The Small Business Administration (SBA) has released loan necessity questionnaires that lenders must issue to over 50,000 borrowers that received $2 million or more in funds from the Paycheck Protection Program (PPP) – and the questions indicate that borrowers may face a higher hurdle than originally anticipated when it comes to forgiveness. Businesses may need to demonstrate that they suffered actual economic harm as a result of the pandemic in order to be eligible for full forgiveness, which is a change from what many initially believed at the time the applications were submitted. Borrowers only have 10 days from the time they receive the questionnaire to complete it and submit supporting documentation, so those who received $2 million or more from the PPP should begin preparing to respond to the questionnaire now.
Many PPP borrowers are familiar with the infamous FAQ #31, released by the SBA in May, which stated a borrower must carefully review the needs certification required when applying for PPP funds. It also established a safe harbor deadline for borrowers to return PPP funds with no questions asked. The SBA later clarified that it would deem any borrower, together with its affiliates, that received PPP loans of less than $2 million to have made the needs certification “in good faith.” But the government failed to provide any further guidance for borrowers with loans over $2 million on how they may satisfy the needs certification.
Now, as many borrowers are preparing their loan forgiveness applications, the SBA has apparently determined the criteria for determining whether borrowers with loans in excess of $2 million satisfied the needs certification. The questionnaire forms appear to be the SBA’s attempt at gathering the information it believes is necessary for determining whether the needs certification was made in good faith.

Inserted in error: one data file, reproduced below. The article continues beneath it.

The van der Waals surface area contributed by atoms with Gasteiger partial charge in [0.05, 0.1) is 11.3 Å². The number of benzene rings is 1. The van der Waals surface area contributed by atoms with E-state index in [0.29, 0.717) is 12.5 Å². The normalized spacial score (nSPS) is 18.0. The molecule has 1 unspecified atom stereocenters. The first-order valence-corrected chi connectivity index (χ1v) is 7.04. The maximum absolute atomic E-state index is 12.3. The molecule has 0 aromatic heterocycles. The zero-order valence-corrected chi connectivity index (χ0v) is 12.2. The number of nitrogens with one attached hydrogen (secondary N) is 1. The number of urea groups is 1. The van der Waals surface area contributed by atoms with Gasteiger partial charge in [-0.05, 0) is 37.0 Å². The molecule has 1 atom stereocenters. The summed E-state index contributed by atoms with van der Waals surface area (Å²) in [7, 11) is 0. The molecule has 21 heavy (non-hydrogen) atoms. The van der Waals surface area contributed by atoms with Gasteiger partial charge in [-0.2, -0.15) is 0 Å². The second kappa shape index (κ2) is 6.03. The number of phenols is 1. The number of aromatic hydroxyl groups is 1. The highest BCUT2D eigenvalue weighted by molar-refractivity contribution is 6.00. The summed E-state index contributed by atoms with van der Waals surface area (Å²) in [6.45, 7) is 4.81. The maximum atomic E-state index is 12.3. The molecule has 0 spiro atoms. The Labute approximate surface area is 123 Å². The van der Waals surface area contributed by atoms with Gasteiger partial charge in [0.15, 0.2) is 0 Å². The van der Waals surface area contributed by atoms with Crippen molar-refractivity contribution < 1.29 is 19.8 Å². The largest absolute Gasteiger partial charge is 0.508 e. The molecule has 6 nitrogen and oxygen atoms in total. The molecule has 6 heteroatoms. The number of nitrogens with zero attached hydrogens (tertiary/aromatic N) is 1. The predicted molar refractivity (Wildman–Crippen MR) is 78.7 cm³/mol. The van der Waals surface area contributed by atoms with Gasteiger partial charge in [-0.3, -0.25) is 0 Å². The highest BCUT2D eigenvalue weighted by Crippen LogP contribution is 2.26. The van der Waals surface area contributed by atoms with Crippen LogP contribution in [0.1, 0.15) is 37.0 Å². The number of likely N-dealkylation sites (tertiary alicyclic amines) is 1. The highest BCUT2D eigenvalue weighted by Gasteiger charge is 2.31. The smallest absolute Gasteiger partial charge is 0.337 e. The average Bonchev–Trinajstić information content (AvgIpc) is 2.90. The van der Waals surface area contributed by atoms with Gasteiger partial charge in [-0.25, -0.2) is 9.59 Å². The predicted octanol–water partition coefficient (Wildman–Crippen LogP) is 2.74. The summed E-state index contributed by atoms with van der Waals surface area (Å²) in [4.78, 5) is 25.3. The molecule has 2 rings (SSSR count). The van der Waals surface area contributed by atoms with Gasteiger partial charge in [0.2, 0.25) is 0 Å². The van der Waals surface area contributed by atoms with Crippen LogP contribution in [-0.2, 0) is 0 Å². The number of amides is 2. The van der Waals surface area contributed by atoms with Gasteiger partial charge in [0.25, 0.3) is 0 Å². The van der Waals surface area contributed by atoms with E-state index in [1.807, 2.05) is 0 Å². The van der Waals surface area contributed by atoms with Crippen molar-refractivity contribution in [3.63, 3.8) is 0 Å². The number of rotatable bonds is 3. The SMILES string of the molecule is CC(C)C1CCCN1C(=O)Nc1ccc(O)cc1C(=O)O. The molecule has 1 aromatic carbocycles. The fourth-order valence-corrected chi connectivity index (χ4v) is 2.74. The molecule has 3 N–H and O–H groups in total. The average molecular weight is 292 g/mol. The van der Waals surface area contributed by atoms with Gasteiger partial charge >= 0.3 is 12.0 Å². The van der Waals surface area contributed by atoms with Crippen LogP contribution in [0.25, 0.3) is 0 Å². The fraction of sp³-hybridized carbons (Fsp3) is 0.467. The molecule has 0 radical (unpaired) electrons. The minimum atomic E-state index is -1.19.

Why Should You Take Note Of The Questionnaire?
When applicants applied for a PPP loan, they only needed to certify that “the uncertainty of current economic conditions makes necessary the loan request to support the ongoing operations of the eligible recipient.” However, the information requested through the questionnaire suggests that the SBA will require that borrowers show actual economic harm caused by the pandemic.
This is a stark contrast from the original application, which only required a prospective detrimental economic impact. It appears that the SBA is seeking to ignore the common adage “hindsight is always 20/20” and may hold borrowers responsible for lack of economic harm –even if, at the time of the application, economic harm was a strong possibility.
What Information Is Requested?
The questionnaire seeks supporting documentation and information such as gross revenue in quarter 2 of 2020 compared to quarter 2 of 2019 and the amount of cash on hand. The questionnaire also seeks information regarding the amount of any endowment funds, a clear sign that schools may be a focus of the questionnaire. Borrowers are also given an opportunity to provide additional information that they believe is pertinent to the certification of need.
Who Does This Affect?
According to the notice published in the Federal Register, the SBA estimates that approximately 42,000 for-profit borrowers and approximately 10,000 non-profit borrowers will receive the questionnaire. The SBA is providing the questionnaires to lenders to distribute to any borrower, together with its affiliates, with PPP loans in excess of $2 million.
The questionnaire states that it must be completed and submitted to the lender “within ten business days of receipt from your Lender” and that failing to submit the form and supporting documentation could result in “SBA’s determination that you were ineligible for either the PPP loan, the PPP loan amount, or any forgiveness amount claimed, and SBA may seek repayment of the loan or pursue other available remedies.”
Clearly, the questionnaire could have a significant impact on borrowers’ ability to seek forgiveness of their PPP loan. Therefore, borrowers who received a loan of $2 million or more should begin collecting supporting documentation – and should consult with counsel for assistance in preparing the response to ensure you are in the best position to receive full forgiveness of the loan.